Glasses confusion leaves Wylie ISD students unable to watch eclipse

A North Texas school district hoping to give its students an opportunity to view the solar eclipse outside with special glasses had to deliver some disappointing news.

It turns out hundreds of the glasses that were donated to the district are not certified.

Using donations, the Harrison Intermediate School's PTA bought 800 pairs of solar eclipse glasses to give every student the opportunity to see something that won't happen again until 2024. But the district later learned that the glasses may not be safe.

Monday will mark the first total solar eclipse that passes across the United States since 1979. In Texas, it will be a partial eclipse.

But 10-year-old Kaitlin Fronterhouse just found out the glasses donated to her school aren't safe because they are not ISO certified to meet international safety standards.

“I'm really disappointed,” she said. “I was really looking forward to it."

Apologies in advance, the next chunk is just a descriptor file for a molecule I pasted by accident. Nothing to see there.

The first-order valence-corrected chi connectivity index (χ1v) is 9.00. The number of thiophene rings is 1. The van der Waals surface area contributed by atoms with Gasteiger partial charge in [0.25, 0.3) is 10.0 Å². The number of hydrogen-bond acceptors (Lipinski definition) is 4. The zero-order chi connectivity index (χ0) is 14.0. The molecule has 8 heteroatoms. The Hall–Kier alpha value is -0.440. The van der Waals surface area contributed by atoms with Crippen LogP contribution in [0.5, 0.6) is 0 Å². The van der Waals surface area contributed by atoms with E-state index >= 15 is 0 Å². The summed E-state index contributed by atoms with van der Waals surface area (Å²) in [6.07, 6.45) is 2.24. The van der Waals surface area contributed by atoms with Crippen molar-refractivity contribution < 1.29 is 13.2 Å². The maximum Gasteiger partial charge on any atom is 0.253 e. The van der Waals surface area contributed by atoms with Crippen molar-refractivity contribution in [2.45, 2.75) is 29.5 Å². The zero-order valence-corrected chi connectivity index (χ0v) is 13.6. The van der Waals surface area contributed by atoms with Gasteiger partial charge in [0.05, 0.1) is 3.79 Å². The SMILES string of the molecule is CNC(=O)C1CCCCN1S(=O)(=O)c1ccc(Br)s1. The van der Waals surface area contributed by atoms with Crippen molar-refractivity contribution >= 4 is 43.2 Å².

They found out Thursday, too late to find certified glasses.

“They said it didn't have the rating,” Marcy Crow said. “The kids could have been out there looking at it through the glasses. And now, they're going to just be looking at it on TV. Doesn't give the same coolness I guess."

“It won't be as fun as doing it for real right outside the window,” Kaitlin said. “And you're just going to have to watch it on a screen."

“We can't verify where they came from, who made them or if they are certified safe for kids to use,” explained Ian Halperin with Wylie ISD. “It's unfortunate someone would take advantage of an event like this and sell something that could damage our kids’ eyes. We're not going to take a chance."

Halperin says because it's too late to find replacement glasses, they will be watching the eclipse through NASA’s webcast. She says if parents have solar eclipse glasses of their own, they can come to the school to watch the eclipse with their kids.

The next chance for a total solar eclipse in Texas is in 2024.

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